I used to think that chicken breast meant dry, rubbery, tasteless, and boring unless it spent a night marinating in a magical marinade. Even when I was lucky enough to concoct a magical marinade, rubbery and chewy were still significant possibilities. Plus, I’m lucky when I muster enough foresight to defrost chicken in the fridge the night before, but defrost and marinate requires two nights of advance planning, all too much for this working girl.
This led me to my search for chicken breast recipes that can be made without an overnight marinade. When I say chicken breasts, I mean boneless, skinless (f/k/a tasteless) chicken breasts. Skin on doesn’t count. Skinless, boneless thighs don’t count either. Don’t get me wrong, I agree that skin, bones and dark meat add flavor, but those are easy ways to make chicken taste good. No one blogs about GREAT boneless, skinless chicken breast. Restaurant reviews are rarely highlighting it because everything else tastes better. “Why even cook it?” one might ask. Here’s why I try to find ways to use it: (1) it’s a lean protein source; (2) it is readily available; (3) it is not expensive; and (4) it comes in neatly sealed vacuum packs at Costco.
Below is one of my first success stories with boneless, skinless chicken breast. My Stuffed Chicken with Herbed Goat Cheese and Lemon Cream Fettuccine are a couple of others. This one is adapted from Lidia Bastianich’s Skillet Chicken Breasts Aglio e Oilo. Because of my love for tomatoes, I add tomatoes. I skip the breadcrumbs, and I’ve made this recipe by dredging the chicken in flour first, and skipping that step. Dredging definitely serves up a crispier chicken and a thicker consistency sauce, but it works without dredging too. On a weeknight rush, I skip the dredging. Finally, I usually make this with “chicken broth” which means a 1/2-ish teaspoon of Knorr powdered bouillon and about a cup of water. It isn’t sophisticated, and of course, real chicken stock would be preferable, but I have a day job and live in real life, not in some test kitchen.
Finally, in my quest for good chicken breast dishes, I discovered mistakes I was making:
- Overcooking – DON’T. Once the juices run clear, you are good to go. Don’t get over paranoid about food-borne illnesses and over cook your chicken.
- Slice chicken breasts in half, so they are thinner and require less cooking time. This also creates 4 servings from two breasts, which is better portion control.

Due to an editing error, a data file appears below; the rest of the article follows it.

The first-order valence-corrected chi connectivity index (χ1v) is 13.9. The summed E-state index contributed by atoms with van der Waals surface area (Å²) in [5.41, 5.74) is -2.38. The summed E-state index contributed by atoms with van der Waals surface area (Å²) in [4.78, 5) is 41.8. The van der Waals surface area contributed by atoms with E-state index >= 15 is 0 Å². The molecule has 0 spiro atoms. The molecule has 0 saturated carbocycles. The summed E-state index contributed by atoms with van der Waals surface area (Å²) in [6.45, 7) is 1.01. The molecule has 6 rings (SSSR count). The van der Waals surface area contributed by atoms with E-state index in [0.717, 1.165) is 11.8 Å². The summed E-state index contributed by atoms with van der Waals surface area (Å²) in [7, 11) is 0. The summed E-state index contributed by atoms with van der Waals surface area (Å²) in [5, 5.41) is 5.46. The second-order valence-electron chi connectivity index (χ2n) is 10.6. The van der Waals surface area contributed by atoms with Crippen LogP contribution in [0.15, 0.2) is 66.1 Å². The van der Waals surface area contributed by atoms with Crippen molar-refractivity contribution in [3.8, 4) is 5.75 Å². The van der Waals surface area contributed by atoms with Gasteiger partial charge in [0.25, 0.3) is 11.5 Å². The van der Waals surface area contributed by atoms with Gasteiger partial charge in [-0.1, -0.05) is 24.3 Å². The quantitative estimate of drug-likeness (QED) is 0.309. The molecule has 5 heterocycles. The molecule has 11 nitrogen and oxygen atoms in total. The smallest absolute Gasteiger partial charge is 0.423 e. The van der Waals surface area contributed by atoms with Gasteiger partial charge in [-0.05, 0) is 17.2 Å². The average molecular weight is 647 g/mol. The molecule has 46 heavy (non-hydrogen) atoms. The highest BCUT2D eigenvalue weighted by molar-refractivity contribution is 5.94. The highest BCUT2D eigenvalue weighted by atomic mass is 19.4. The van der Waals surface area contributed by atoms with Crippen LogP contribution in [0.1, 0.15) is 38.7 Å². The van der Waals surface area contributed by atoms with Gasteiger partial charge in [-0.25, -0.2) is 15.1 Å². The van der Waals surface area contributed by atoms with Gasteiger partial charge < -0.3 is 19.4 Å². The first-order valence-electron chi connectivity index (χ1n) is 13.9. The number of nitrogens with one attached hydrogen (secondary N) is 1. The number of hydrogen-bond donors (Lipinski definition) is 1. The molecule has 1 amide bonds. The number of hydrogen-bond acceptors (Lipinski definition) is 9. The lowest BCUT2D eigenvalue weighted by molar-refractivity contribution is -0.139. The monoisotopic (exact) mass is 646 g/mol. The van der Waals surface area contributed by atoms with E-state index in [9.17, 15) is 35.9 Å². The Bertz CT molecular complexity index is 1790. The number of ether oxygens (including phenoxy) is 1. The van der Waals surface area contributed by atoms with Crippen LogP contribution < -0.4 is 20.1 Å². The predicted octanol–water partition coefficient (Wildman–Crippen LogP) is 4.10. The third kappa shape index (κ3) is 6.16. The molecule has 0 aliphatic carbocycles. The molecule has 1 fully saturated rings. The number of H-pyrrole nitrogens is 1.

- New to the kitchen? Don’t try poaching recipes right off the bat, the risk of rubberiness is high.
- Don’t overcook (worth repeating)!
SKILLET CHICKEN WITH GARLIC AND CAPERS (adapted from Lidia Bastianich)
2 boneless, skinless, chicken breasts, halved (approx. 1.5 pounds)
½ cup flour, for dredging the chicken (optional)
3 tablespoons olive oil
6 garlic cloves, sliced
¼ teaspoon red pepper flakes
2 tablespoons capers, with juices
2 tablespoons red wine vinegar
1/4 teaspoon chicken or vegetable bouillon powder (I use Knorr, or you can use ¾ cup of broth)
1 medium tomato, chopped
Trim the chicken breasts and halve the breasts width-wise, creating 4 pieces of chicken, about ½ inch thick. You can keep the chicken tenders connected (the tender is the small flap on the chicken breast).
Season the chicken by sprinkling salt and pepper on all sides. If you want to dredge the chicken, dump the flour on a large plate or a piece of wax paper and toss and coat each breast with the flour, shaking off any excess flour. Dredging is optional (see my note above).
Heat 2 tablespoons of the olive oil in a large heavy bottom pan over medium heat. A dutch oven will also work for this, I wouldn’t recommend a non-stick pan. Once the oil is heated, but not smoking, carefully place the breasts in the pan, with space between them. The oil will splatter so be careful!
Cook the chicken breasts for about 3-4 minutes – NO MOVING OR TOUCHING THEM! There will be a lot of sizzling. This is good. After about 3 minutes you can peek under the first breast you put down to see if the chicken is beginning to brown. If it is pale, put it down and leave it alone. If it is starting to brown, you’re good! Cook the breasts until all of them are lightly browned and then turn the breasts over.
Without moving or touching the breasts, quickly scatter the garlic slices into the spaces between the chicken, then turn up the heat up a little. Shake the pan and stir the slices around in the hot fat so they separate. When the garlic starts to sizzle but NOT BROWN, sprinkle the red pepper flakes and the bouillon powder into the pan and scatter the capers and juices about the pan. (If you are using broth, don’t add it in this step.) Shake up your pan to make sure all the garlic, pepper flakes and capers are distributed in the pan and the juices are mixing and surrounding the chicken.
Turn up the heat again, and when everything is sizzling and crackling, pour the red wine vinegar in and let it reduce for about 30 seconds. Bring it back to a sizzle, then add ¾ cup of water or if you are using broth, add it here. Add the tomatoes. Shake.
Continuing on high heat, bring all of the liquid to a boil and add the remaining tablespoon of olive oil. Keep the pan over the heat, letting the sauce bubble for a few minutes, continuing to shake the pan to mix the ingredients. If you want to thicken the sauce, add a tablespoon of breadcrumbs or a teaspoon of flour to the sauce as you let it bubble and shake up the pan to distribute. Wait another 1-2 minutes, take the pan off the heat, and serve immediately with the fresh parsley. We enjoyed our with some basic roasted vegetables (and I forgot the parsley, but if you have it, use it).